Are passenger drones the flying cars we were promised?

Are passenger drones the flying cars we were promised?


Passenger drones promise to give us personal air transport without the need for a pilot. It almost feels like the flying cars we’ve all wished for at one time or another, especially when we’re stuck in bumper-to-bumper morning traffic!

The “car” in the flying car

The first point of order is to define what a flying car is. A common idea here is that it’s a road car that can also fly. It’s great when you have a dummy anti-gravity system or some other way to lift a car without wings or rotors. Unfortunately, in real life, these types of flying cars are extremely impractical. They don’t work well as cars or planes.

When you think of flying cars in fiction, they don’t really spend much time on the road. They are “cars” in the sense that you can use them as a personal transportation vehicle. They fill the same niche (and parking space) as a car on the ground, but they can skip the limited two-dimensional space of the road surface and get you right where you’re going.

It is in this sense that we speak of stealing “cars”. We mean a personal aircraft that can do the same job as a traditional car, but using flight.

Enter the passenger drone (watch your head!)

Passenger drones are essentially full-scale versions of the camera and racing drones that now litter our skies. The fundamental technology is the same, but the drone is large and powerful enough to carry passengers and cargo.

You get in your drone or order one like an Uber, then tell it where you need to go. The drone then takes you autonomously to your destination. So it’s kinda like Uber helicopter service. However, there is no pilot and you don’t need to get to a helipad first.

Passenger drone prototypes are real

An Ehang air passenger drone.
Frank Gaertner/

It’s more than just a pie-in-the-sky daydream. Passenger drones already exist and are being tested in various locations around the world.

the Exchange 184 is probably the most famous example. Ehang claims to have successfully carried passengers in their drones as early as 2015 and the 184 was revealed to the world in 2016 at CES. The 184 is an autonomous drone that can cruise up to 81 mph, with a range of 9.9 miles, and can carry two passengers.

There is also kittyhawk, backed by Google co-founder Larry Page and led by Sebastian Thrun of Google and Udacity. Kittyhawk is working on a single-passenger air taxi. Their H2 plane is said to have a range of one hundred miles and a top speed of 180 mph. At the same time, Kittyhawk is working to produce aircraft at “…automotive scale and automotive cost…”

Do we need passenger drones?

There is no doubt that if personal aircraft like passenger drones were affordable to own or operate, there would be many people for whom it is a much better solution than a traditional car. Of course, we have invested huge resources in the roads and continue to pour more money into them to develop and maintain them. Ultimately, there is a limit to the number of routes that can be expanded to provide more capacity. At some point, the only space you have left is above your head.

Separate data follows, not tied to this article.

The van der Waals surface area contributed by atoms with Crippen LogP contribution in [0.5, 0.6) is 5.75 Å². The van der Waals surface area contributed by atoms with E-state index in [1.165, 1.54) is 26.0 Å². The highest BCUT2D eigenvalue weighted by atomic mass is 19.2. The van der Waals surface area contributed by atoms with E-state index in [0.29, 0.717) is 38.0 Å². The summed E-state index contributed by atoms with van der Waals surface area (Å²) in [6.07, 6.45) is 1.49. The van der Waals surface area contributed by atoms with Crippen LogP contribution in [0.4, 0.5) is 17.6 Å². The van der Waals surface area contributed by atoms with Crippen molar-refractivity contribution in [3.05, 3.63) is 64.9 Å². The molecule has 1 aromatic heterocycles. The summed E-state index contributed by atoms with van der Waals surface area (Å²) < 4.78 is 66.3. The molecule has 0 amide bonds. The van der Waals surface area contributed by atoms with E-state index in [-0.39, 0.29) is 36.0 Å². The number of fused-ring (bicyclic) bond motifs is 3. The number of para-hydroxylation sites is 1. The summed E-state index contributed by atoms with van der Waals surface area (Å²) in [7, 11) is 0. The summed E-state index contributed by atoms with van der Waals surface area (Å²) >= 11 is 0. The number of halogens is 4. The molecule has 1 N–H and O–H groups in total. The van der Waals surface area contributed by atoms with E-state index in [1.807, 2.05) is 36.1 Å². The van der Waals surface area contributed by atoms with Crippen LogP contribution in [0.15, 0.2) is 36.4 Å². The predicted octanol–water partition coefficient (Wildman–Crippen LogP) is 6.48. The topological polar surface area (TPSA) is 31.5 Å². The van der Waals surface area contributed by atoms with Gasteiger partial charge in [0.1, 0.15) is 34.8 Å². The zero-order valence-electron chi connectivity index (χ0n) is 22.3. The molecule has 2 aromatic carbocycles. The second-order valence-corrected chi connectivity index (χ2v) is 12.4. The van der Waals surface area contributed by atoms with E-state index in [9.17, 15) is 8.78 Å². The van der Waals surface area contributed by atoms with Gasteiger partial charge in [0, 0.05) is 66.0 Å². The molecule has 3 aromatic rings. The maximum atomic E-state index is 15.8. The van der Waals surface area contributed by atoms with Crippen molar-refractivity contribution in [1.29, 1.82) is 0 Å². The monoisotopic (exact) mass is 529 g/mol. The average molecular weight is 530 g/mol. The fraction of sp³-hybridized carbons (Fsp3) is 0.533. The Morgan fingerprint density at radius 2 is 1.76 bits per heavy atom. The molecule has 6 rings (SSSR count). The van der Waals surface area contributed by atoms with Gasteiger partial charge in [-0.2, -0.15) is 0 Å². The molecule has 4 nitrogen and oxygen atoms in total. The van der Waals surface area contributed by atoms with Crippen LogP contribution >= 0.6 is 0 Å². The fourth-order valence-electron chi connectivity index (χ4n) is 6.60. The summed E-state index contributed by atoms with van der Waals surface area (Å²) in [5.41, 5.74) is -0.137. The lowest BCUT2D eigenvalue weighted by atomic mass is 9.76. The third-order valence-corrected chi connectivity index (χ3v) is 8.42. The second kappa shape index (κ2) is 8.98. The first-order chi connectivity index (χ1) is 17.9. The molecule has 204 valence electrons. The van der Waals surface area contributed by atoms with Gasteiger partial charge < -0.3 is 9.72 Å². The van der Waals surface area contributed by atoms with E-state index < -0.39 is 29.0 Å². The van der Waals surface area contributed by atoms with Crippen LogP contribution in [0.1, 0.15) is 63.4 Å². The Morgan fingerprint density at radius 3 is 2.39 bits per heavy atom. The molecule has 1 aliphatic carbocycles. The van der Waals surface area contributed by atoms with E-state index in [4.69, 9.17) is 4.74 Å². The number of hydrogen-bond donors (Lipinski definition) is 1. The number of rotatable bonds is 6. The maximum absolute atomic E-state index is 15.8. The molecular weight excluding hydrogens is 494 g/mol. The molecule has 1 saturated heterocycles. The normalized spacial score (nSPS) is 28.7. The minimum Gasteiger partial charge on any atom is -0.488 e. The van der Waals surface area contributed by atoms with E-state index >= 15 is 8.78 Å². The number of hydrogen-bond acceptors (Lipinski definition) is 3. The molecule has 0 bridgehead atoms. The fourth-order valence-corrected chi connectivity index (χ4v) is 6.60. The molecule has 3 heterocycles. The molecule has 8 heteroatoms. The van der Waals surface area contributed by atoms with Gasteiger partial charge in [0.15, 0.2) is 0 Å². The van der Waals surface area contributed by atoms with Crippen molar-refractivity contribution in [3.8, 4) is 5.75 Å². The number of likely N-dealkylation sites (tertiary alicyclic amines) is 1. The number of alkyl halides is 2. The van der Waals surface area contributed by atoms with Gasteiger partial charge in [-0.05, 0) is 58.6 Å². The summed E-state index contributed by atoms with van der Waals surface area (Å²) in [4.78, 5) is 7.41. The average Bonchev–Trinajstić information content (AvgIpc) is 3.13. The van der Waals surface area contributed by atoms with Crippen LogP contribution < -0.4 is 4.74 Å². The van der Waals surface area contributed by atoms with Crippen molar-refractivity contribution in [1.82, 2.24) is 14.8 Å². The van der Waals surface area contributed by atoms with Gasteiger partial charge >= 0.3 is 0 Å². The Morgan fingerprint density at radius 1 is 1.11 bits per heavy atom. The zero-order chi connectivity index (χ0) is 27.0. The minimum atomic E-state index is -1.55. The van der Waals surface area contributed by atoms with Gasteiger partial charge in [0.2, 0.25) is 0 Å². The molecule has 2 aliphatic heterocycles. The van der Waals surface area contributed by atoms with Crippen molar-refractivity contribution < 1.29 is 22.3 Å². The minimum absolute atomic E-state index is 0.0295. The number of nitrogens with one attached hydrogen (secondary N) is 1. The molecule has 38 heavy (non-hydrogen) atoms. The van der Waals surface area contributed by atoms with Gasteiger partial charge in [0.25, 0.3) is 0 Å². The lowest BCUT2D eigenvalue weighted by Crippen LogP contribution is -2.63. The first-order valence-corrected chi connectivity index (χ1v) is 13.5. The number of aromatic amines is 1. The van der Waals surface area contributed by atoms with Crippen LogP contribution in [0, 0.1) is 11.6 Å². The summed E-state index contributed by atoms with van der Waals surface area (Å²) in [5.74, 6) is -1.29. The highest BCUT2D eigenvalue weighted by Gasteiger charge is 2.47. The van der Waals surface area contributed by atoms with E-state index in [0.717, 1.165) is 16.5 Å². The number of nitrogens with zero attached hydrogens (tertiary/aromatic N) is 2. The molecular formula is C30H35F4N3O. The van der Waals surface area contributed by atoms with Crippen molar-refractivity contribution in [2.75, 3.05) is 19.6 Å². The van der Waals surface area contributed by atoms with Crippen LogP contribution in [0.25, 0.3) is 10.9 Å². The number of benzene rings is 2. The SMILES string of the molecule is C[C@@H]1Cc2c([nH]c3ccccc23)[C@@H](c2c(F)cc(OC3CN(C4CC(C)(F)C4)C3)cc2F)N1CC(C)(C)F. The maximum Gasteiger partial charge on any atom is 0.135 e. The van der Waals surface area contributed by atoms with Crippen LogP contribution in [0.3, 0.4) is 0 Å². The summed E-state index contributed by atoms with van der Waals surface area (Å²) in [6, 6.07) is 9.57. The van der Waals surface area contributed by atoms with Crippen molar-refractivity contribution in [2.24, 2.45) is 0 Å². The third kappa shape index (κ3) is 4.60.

The thing is, it’s not that simple, because the world is changing in ways that affect our transportation needs. With the rise of technology and the work-from-home culture, we may see a drop in travel congestion. Self-driving land cars could also increase the efficiency and safety of car travel once every car is self-driving.

Passenger drones may only have niche appeal when it comes to private ownership, but they have potential as an air taxi service for customers who might have used private helicopters or those who would have liked but could not afford it.

Law enforcement, air ambulance services, and other high-priority services can also be primary customers for passenger drones.

What about passenger safety?

While passenger drones solve the problem of needing a pilot, the other major problem with “flying cars” is safety and maintenance. When it comes to the safe operation of the craft using autonomous systems, the problem is not as difficult as it seems. Flying through the airspace autonomously is actually an easier problem to solve than having a self-driving car to navigate complex road environments. These drones would fit into existing air traffic control infrastructure and have on-board intelligence and sensors to prevent collisions.

A much bigger issue is maintenance. If you improperly maintain a car on the ground, you’re usually left with the annoyance of a roadside breakdown, but if you don’t properly maintain an aircraft, there are potentially deadly consequences.

Banning the possession of car-like private passenger drones might be necessary for safety reasons only, limiting them to commercial fleets where maintenance can be provided. Of course, there is no such thing as 100% safe transport, but all of the flight testing and development going on right now is aimed at that goal.

The car won’t be leaving any time soon

While passenger drones are feasible and likely have a future as part of our transportation mix, they are unlikely to replace ground cars. While a passenger drone may well fill the same niche as a traditional car, maintenance-related safety issues and mass air traffic control issues could make it difficult to justify mass adoption.

We think there’s a good chance we’ll have drone-based air taxi services sooner rather than later, but sci-fi flying cars remain (safely) confined to fiction. Again, they have already opened a airport for flying electric carsso maybe the dream is still alive.